Both bars have a nine-degree backsweep and four-degree upsweep, and are available in black only. The 15mm rise version weighs a claimed 310g, with the higher rise adding an extra 20g. RRP is £79.99. Both bars have cut marks in case 780mm is too wide for you.

Burgtec RideWider riser bars
Burgtec ridewider riser bars:
James Costley-White/BikeRadar


The rapid spread of neck braces in the pro and amateur downhill ranks has brought with it one major problem: not all body armour is compatible. Leatt’s protective gear suffers no such problem as it’s designed to mesh perfectly with the company’s braces.

Leatt offer everything from a full armoured jacket (Body Protector Adventure, £189.99/$229) to more minimal pieces like the Body Vest Adventure Lite (£109.99/$129) seen here. Don’t be fooled by its roost-guard looks, though – the Adventure Lite still packs in an articulated SAS-TEC spine protector (the same impact-absorbing material used by O’Neal and POC, the latter under the name VPD).

Leatt Body Vest Adventure Lite
Leatt body vest adventure lite :
James Costley-White/BikeRadar

The back of the vest is shaped so it doesn’t clash with the rear of your brace. You can also connect the two pieces of equipment using Leatt’s BraceOn system, where tabs on each side of the brace slide under elasticated straps on the shoulders of the vest. This means you don’t need to use the brace’s chest straps to hold it in place, making the whole process of getting it on and off while wearing armour much less fiddly. 

Also new in from Leatt is the Element hydration pack. As you’d expect, this large-capacity pack won’t foul your neck brace and offers more than enough storage for all-day riding. Features include a two-litre bladder, a plethora of pockets, a removable waist belt and a waterproof compartment. RRP is £86.99. Leatt gear is available via Hotlines in the UK.

Leatt Element hydration pack
Leatt element hydration pack:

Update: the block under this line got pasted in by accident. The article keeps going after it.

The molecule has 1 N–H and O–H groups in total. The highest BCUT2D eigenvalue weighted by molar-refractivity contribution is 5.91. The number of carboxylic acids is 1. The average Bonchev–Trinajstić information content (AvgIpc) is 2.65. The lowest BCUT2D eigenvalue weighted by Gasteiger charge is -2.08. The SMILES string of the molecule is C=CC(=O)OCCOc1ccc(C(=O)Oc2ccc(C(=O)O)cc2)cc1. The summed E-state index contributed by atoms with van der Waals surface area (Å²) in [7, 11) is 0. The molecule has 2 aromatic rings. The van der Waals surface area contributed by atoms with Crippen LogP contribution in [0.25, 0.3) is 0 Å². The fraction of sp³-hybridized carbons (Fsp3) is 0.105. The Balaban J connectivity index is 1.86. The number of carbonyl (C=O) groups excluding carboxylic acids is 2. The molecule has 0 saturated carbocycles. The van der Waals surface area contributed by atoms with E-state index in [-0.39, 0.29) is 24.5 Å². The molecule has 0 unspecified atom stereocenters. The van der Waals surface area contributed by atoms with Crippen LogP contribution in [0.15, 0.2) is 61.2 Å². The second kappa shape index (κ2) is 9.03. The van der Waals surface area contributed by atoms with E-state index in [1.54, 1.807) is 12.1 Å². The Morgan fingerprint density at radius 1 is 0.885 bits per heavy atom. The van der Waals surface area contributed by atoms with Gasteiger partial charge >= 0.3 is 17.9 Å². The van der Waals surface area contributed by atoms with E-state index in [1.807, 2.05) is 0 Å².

James Costley-White/BikeRadar


Alpinestars have also dropped some brace-compatible armour off for testing – the latest evolution of their Bionic jacket. Designed to integrate perfectly with their Bionic brace, this has two particularly neat features: the arms and back protector zip off if you don’t want full protection, and the top section of the spine guard can be removed (it attaches via Velcro) for improved brace compatibility.

The shoulder pads have also been shaped to work with a brace. Initial testing suggests the jacket is very comfortable, thanks to its mesh construction and strapless elbow pads. It’s available in eight sizes for £219.99. Alpinestars kit is distributed by Extra in the UK.

Alpinestars Bionic jacket
Alpinestars bionic jacket:
James Costley-White/BikeRadar

JT Racing

JT Racing were a big name in the 1970s/80s motocross and BMX scenes. Well now they’re back, with UK distribution from Decade Europe. Seen here is the Pro-Tour jersey (£50/$49), Classick ALS pant (£150/$169) and Flex Feel Performance gloves (£25/$25), all available in a choice of eight colours. Check out www.jtracingusa.com for more details.

JT Racing Pro-Tour jersey
JT racing pro-tour jersey:
James Costley-White/BikeRadar



Also new on the riding gear front is some good looking kit from Scott. The 2012 DH Racing Shirt (£54.99/€59.95) comes in black (shown here), lime or red, while the matching DH Racing Pants (£79.99/€89.90) are available in black only. The jersey has mesh panels for breathability while the trousers have zipped pockets – something we always like to see in pants that are unlikely to be worn exclusively for racing. Shorts are available for £10 less.

Scott DH Racing Shirt and Pants
Scott dh racing shirt and pants : scott dh racing shirt and pants
James Costley-White/BikeRadar